“The court was required to take that evidence into account as part of the common material but that did not occur because any opposition to the proposed development was seen to be trumped by the planning scheme. This was another error of law.
“Third … the primary judge had no regard to the version of the planning scheme current at the time of the appeal.’’
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‘Brave’ and battle weary
Ms Hyman said the community had been brave to pursue the legal fight against the Sunshine Coast Council’s approval of the Sekisui development.
She said the Supreme Court decision would set an important precedent for developments in the future that were not in keeping with the town plan.
“That’s the lesson that they’ve been taught, if they do that again there will be a mass objection, unless they do something in line with those community expectations,” said Ms Hyman.
“I believe Sekisui can come back and relodge an (development) application (with council).
“So hopefully if Sekisui does come back with another application for that site they need to meet that expectation and do that site justice and hopefully next time they can get the community on board to work with them and actually support their proposal.
“Perhaps now they can be a bit more sensitive to the expectations of the community that is found in the planning scheme which is what we have been arguing from the beginning.”
The Sekisui development was initially was approved by council in 2018 despite a mass community uprising and some 9000 submissions opposed to it.
The community appealed that decision in the Planning and Environment Court but the council’s approval was upheld in June 2020.
The community, led by the local group Development Watch, then lodged an appeal in March 2021 in the Supreme Court.
A decision had been expected in June last year but it was drawn out for months which Ms Hyman said showed that it was being carefully scrutinised.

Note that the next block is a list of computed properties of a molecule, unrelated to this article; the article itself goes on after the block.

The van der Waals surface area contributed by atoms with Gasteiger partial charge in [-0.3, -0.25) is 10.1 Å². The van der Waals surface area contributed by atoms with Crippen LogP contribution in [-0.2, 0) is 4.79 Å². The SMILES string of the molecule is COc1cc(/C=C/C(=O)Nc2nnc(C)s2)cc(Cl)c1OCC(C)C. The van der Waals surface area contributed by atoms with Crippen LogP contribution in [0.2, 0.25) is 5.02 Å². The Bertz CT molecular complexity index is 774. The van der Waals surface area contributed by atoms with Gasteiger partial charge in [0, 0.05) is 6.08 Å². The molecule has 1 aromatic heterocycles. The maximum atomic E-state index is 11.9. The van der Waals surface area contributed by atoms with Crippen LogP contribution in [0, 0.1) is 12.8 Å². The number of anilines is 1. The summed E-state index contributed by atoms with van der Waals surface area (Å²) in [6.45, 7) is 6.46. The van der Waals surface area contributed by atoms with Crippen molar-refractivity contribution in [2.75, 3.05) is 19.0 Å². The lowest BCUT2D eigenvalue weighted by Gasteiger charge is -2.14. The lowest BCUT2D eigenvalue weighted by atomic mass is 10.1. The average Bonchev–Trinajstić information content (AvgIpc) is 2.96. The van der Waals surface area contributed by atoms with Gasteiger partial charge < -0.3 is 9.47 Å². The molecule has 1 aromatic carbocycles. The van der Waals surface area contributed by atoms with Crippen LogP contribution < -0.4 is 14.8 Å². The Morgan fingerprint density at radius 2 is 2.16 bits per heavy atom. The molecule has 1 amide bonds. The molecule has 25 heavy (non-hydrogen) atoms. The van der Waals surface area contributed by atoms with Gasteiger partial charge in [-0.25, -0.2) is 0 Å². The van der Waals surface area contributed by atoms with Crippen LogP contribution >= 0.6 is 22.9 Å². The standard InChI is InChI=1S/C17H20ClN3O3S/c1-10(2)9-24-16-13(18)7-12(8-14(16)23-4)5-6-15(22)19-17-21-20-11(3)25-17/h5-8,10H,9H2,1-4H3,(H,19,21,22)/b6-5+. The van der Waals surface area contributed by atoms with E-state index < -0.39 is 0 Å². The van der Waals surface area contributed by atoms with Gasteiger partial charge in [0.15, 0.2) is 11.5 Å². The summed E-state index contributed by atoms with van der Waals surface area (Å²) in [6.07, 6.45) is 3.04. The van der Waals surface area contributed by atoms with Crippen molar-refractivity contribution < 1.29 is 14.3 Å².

Ms Hyman said the community had proven naysayers wrong who had said they were fighting a lost cause.
She said it was so brave for the people to have those points of law tested in the court again.
“We are just speechless, we’re just absolutely speechless.
“Your home is where your heart is, that’s why people are prepared to fight and defend for the love if it and you know it’s certainly shown it’s certainly worthwhile.
“I want to thank the community for sticking with it. Thank Friends of Yaroomba who did endless, endless events and Development Watch who led the appeal.
“It’s just been a team effort and couldn’t have been done without those arms.”
Ms Hyman said the court decision proved the value of the planning scheme and consulting with residents.
“We want development, we need development, but it must conform with community expectations in the planning scheme,” she said.
“It must be respected just like Joe Bloggs if he’s building his house or renovating his carport. There is an expectation we all comply with that book of rules.”
She said the community had raised half a million dollars to cover its legal bills.
“Half a million dollars is nothing against the deep pockets of big corp and even the ratepayer-funded council,” she said.